Still More Award-winning Promotions

  • Feb 11, 2020

Every year, Promotional Products Association International recognizes the most creative promotional marketing campaigns with Pyramid Awards. It’s always fun to look at some examples to see the results they achieve.

UMOM New Day Center in Phoenix is a non-profit organization working to eliminate homelessness. For several years, they put on a fundraising walk, which was very successful to start, but gradually diminished in support after 9 years. They needed a shot in the arm. Events like this are dependent on participants and sponsors. Organizers decided on a campaign to set a record — the most people running a 1K in flip flops! “Walk the Walk to End Homelessness” became the theme, and the old tennis shoe logo was changed to a pair of flip flops.

Marketing for the event was multi-faceted: radio, printed flyers, and social media. A real buzz was created. The walk was scheduled for the Phoenix Zoo. Participants received free admission, a commemorative T-shirt, and a pair of flip flops. Talk about results:

  • Participant fees increased from $10,760 to $31,765 — a 66% increase
  • Sponsorships increased from $13,350 to $63,100 — a 78% increase

UMOM New Day Center

The Summit of Intersections was a collaborative nonprofit event hosted by Heartly House, Mental Health Association, United Way, Frederick County Health Department and Wells House with a significant focus on adverse childhood experiences, and the cause and effects of the disorder. It included 240 mental health, sexual abuse and substance use disorder professionals attending an eight-hour education summit, offering 6.5 CEUs to each attendee. They set an objective to increase registrations and revenue, provide recognition for the sponsoring organizations and increase awareness for the event and topic.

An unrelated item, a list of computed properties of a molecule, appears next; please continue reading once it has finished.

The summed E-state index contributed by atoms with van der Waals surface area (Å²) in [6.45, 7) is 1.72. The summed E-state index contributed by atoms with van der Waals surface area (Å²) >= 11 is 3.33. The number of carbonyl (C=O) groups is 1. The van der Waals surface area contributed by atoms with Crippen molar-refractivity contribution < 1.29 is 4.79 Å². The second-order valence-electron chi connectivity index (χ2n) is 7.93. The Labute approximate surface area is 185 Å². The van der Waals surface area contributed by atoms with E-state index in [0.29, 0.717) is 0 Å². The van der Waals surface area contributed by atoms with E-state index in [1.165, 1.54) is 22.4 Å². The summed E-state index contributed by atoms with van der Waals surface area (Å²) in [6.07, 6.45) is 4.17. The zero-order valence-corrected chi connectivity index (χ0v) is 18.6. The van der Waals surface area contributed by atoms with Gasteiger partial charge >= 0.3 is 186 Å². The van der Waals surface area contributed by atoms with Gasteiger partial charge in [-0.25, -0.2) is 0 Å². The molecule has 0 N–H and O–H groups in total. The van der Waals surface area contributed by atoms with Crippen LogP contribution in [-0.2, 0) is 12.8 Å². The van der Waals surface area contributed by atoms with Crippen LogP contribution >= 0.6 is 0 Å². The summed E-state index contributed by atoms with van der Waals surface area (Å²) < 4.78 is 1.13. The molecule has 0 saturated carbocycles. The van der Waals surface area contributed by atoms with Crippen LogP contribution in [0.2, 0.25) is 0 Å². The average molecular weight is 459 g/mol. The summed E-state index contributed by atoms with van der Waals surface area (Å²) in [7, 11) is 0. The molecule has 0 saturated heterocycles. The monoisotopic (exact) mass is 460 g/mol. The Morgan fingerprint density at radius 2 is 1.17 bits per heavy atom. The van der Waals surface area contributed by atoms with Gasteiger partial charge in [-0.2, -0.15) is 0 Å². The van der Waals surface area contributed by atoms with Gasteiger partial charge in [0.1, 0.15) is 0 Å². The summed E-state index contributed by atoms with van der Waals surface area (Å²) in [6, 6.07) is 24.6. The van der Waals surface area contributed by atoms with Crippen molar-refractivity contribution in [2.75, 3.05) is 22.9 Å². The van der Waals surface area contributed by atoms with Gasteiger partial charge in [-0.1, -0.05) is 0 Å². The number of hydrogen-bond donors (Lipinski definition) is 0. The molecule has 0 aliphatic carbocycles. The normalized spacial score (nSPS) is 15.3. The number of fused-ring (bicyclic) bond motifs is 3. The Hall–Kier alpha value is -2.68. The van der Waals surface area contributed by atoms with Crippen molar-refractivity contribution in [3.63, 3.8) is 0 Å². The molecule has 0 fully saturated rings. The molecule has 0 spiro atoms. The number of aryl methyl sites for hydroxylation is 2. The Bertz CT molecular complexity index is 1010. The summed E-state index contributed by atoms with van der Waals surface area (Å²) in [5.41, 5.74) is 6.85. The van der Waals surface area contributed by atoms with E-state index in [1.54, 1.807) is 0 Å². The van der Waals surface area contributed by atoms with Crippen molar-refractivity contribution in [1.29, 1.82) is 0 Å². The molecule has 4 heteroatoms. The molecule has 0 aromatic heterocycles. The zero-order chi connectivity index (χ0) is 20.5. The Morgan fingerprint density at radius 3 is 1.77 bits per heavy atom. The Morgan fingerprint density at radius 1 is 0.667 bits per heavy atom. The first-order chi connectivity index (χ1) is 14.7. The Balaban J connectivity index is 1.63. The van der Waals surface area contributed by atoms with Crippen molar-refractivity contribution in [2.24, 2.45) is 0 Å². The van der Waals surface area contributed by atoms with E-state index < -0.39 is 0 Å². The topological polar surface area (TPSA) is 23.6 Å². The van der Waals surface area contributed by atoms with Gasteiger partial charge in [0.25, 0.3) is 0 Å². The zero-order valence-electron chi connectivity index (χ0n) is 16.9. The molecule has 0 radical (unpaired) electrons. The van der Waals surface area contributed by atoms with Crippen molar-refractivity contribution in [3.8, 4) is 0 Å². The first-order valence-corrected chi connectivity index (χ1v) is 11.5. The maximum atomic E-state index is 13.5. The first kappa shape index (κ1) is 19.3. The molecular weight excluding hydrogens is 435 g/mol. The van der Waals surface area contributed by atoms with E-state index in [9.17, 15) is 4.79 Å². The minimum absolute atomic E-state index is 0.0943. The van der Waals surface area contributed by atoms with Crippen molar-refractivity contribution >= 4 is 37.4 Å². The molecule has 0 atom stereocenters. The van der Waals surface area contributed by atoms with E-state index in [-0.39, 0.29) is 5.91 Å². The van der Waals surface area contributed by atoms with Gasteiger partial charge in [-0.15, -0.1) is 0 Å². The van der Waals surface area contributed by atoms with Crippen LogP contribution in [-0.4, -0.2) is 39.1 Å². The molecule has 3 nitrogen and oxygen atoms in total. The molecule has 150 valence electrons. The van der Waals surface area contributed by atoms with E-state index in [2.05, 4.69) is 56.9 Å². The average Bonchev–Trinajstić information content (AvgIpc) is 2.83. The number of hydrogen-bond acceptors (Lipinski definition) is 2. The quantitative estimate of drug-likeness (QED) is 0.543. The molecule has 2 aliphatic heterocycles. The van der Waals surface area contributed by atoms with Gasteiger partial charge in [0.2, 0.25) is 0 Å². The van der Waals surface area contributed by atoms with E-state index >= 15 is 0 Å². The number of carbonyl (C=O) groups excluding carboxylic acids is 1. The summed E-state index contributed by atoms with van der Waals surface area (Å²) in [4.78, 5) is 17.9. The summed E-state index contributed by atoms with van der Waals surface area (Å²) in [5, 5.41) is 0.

The logo and branding was designed to depict how each of the issues of mental heath, substance use disorder and sexual assault intertwine with adverse childhood experiences. The summit logo, used on promotional products, collateral material, signage, social media and registration outreach, incorporated adverse childhood experiences into the triangle showing the intersection and how it relates to each element of the three organizations. The bags, lanyards, signage and programs were distributed at onsite registration. The three sponsoring organizations provided promotional items. The summit was highlighted through social media four months prior and online registration was promoted two months prior to the event. Email marketing with a “save the date” message was sent to various organizations five months prior. As a result, the event sold out before the close of registration. Talk about results:

  • Total revenue increased from $10,100 to $15,800 — a 55% increase
  • The number of attendees increased from 145 to 240 — a 65% increase

Summit of Intersections

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